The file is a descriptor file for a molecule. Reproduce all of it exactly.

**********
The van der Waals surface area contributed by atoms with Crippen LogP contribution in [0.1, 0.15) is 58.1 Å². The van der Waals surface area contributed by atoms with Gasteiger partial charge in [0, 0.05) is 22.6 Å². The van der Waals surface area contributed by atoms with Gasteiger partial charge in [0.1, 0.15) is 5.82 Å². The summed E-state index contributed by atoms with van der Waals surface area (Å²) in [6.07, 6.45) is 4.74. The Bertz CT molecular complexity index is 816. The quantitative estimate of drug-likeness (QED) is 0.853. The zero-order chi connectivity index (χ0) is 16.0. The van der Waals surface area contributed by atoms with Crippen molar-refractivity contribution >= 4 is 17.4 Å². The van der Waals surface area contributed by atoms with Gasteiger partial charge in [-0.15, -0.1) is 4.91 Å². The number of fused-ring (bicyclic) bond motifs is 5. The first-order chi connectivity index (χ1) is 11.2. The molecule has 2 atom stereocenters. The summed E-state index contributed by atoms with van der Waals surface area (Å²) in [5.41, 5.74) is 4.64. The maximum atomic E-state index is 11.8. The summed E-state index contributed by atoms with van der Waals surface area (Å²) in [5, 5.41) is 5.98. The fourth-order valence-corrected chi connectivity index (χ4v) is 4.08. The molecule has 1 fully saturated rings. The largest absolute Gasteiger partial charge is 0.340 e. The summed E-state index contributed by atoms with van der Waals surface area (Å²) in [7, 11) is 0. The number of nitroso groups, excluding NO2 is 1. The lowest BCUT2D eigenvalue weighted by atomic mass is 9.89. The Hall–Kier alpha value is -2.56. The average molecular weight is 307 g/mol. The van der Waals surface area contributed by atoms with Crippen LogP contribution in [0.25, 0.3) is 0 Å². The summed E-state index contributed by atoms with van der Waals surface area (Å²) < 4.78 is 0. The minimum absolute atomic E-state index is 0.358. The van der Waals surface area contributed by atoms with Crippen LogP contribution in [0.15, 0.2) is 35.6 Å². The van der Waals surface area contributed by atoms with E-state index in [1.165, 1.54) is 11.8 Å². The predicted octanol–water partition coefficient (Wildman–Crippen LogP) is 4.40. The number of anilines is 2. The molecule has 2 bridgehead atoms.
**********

The van der Waals surface area contributed by atoms with Crippen LogP contribution in [0.1, 0.15) is 58.1 Å². The van der Waals surface area contributed by atoms with Gasteiger partial charge in [0, 0.05) is 22.6 Å². The van der Waals surface area contributed by atoms with Gasteiger partial charge in [0.1, 0.15) is 5.82 Å². The summed E-state index contributed by atoms with van der Waals surface area (Å²) in [6.07, 6.45) is 4.74. The Bertz CT molecular complexity index is 816. The quantitative estimate of drug-likeness (QED) is 0.853. The zero-order chi connectivity index (χ0) is 16.0. The van der Waals surface area contributed by atoms with Crippen molar-refractivity contribution >= 4 is 17.4 Å². The van der Waals surface area contributed by atoms with Gasteiger partial charge in [-0.15, -0.1) is 4.91 Å². The number of fused-ring (bicyclic) bond motifs is 5. The first-order chi connectivity index (χ1) is 11.2. The molecule has 2 atom stereocenters. The summed E-state index contributed by atoms with van der Waals surface area (Å²) in [5.41, 5.74) is 4.64. The maximum atomic E-state index is 11.8. The summed E-state index contributed by atoms with van der Waals surface area (Å²) in [5, 5.41) is 5.98. The fourth-order valence-corrected chi connectivity index (χ4v) is 4.08. The molecule has 1 fully saturated rings. The largest absolute Gasteiger partial charge is 0.340 e. The summed E-state index contributed by atoms with van der Waals surface area (Å²) in [7, 11) is 0. The number of nitroso groups, excluding NO2 is 1. The lowest BCUT2D eigenvalue weighted by atomic mass is 9.89. The Hall–Kier alpha value is -2.56. The average molecular weight is 307 g/mol. The van der Waals surface area contributed by atoms with Crippen LogP contribution in [0.25, 0.3) is 0 Å². The summed E-state index contributed by atoms with van der Waals surface area (Å²) < 4.78 is 0. The minimum absolute atomic E-state index is 0.358. The van der Waals surface area contributed by atoms with Crippen LogP contribution in [0.15, 0.2) is 35.6 Å². The van der Waals surface area contributed by atoms with E-state index in [1.165, 1.54) is 11.8 Å². The predicted octanol–water partition coefficient (Wildman–Crippen LogP) is 4.40. The number of anilines is 2. The molecule has 2 bridgehead atoms.